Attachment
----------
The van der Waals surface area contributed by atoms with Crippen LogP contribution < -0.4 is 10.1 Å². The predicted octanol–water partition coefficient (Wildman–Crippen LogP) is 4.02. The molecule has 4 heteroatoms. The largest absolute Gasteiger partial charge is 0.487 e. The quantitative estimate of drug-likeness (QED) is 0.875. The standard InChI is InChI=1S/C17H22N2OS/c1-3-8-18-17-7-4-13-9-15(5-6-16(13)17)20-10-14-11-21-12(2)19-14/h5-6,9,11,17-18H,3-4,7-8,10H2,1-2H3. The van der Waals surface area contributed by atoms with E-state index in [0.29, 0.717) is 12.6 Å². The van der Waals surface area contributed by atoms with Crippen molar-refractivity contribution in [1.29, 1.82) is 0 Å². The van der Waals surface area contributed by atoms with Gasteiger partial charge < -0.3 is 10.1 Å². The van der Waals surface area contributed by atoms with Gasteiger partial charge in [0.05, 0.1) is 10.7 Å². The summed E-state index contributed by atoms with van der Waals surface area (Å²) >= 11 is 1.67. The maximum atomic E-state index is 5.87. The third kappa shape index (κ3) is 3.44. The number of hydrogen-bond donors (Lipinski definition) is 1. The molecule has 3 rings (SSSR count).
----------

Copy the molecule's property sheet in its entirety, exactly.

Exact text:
The van der Waals surface area contributed by atoms with Crippen LogP contribution < -0.4 is 10.1 Å². The predicted octanol–water partition coefficient (Wildman–Crippen LogP) is 4.02. The molecule has 4 heteroatoms. The largest absolute Gasteiger partial charge is 0.487 e. The quantitative estimate of drug-likeness (QED) is 0.875. The standard InChI is InChI=1S/C17H22N2OS/c1-3-8-18-17-7-4-13-9-15(5-6-16(13)17)20-10-14-11-21-12(2)19-14/h5-6,9,11,17-18H,3-4,7-8,10H2,1-2H3. The van der Waals surface area contributed by atoms with E-state index in [0.29, 0.717) is 12.6 Å². The van der Waals surface area contributed by atoms with Crippen molar-refractivity contribution in [1.29, 1.82) is 0 Å². The van der Waals surface area contributed by atoms with Gasteiger partial charge < -0.3 is 10.1 Å². The van der Waals surface area contributed by atoms with Gasteiger partial charge in [0.05, 0.1) is 10.7 Å². The summed E-state index contributed by atoms with van der Waals surface area (Å²) >= 11 is 1.67. The maximum atomic E-state index is 5.87. The third kappa shape index (κ3) is 3.44. The number of hydrogen-bond donors (Lipinski definition) is 1. The molecule has 3 rings (SSSR count).